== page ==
That she didn’t certainly isn’t a hanging offence and I think the police were correct in concluding that the consequences of charging her for forgery would have far outweighed the alleged crime. But what she did was wrong and she didn’t appear to accept that; so when I read the impersonal tribute I wondered if it was really written by her or one of her media team because if she didn’t really understand what was wrong with forging art, she might not also understand you shouldn’t put a by-line to a tribute written by someone else.


Extra weeks holiday election bribe

01/06/2008

I heard a radio news bulletin last week mention that public servants were to get an extra week in annual leave but had missed any other reference to it.

 

Have now found it on The Hive  where Queen Bee says it’s a response to falling support for Labour in Wellington and points us to this Dominion story which says all public servants not already entitled to five weeks leave would receive it after five years service.

 

ACT leader Rodney Hide labelled the move an election bribe, saying Labour was losing votes even among the civil service and this was a “desperate attempt” to shore up support.

The new provisions will apply to the 35 public service departments which, at June last year, employed about 44,000 staff, or 42,000 fulltime equivalents.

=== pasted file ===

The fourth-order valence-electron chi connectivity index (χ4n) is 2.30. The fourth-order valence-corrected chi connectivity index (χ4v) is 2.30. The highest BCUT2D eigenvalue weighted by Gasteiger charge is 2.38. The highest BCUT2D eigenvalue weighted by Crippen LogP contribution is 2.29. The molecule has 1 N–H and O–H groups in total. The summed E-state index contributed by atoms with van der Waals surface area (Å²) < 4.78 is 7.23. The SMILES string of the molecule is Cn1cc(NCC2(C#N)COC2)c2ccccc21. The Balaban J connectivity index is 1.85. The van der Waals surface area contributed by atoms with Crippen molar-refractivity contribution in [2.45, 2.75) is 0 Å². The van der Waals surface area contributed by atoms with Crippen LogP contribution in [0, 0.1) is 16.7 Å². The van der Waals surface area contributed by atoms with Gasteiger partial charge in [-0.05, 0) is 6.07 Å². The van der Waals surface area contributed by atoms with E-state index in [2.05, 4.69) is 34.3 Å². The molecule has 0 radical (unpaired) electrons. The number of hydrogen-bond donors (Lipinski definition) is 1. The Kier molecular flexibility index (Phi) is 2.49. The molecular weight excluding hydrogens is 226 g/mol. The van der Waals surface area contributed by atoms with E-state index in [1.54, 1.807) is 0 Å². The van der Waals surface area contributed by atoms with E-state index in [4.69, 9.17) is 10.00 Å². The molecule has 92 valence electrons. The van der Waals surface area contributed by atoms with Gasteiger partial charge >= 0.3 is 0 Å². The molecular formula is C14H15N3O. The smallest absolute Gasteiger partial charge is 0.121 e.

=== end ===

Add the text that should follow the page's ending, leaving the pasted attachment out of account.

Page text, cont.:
Under the changes, staff with five years’ continuous employment will get five weeks’ annual leave, with one-off long service top-ups of two weeks after 10 years, then one week for every five years after that.

New Zealand already has a productivity problem and this will aggravate it. With four weeks annual leave plus 11 days statutory holidays all workers already have the equivalent of six weeks holiday. If you employ four people you are a worker short for almost half the year, if you employ many more than that you really need an extra staff member to cover the others’ holidays.

That is if you can get them to take holidays. Anecdotal evidence among employers suggests many employees don’t want four weeks holiday for a variety of reasons, not least of which is financial. A lot of people live from pay day to pay day, and can’t afford to have a holiday because they have no spare money for additional costs.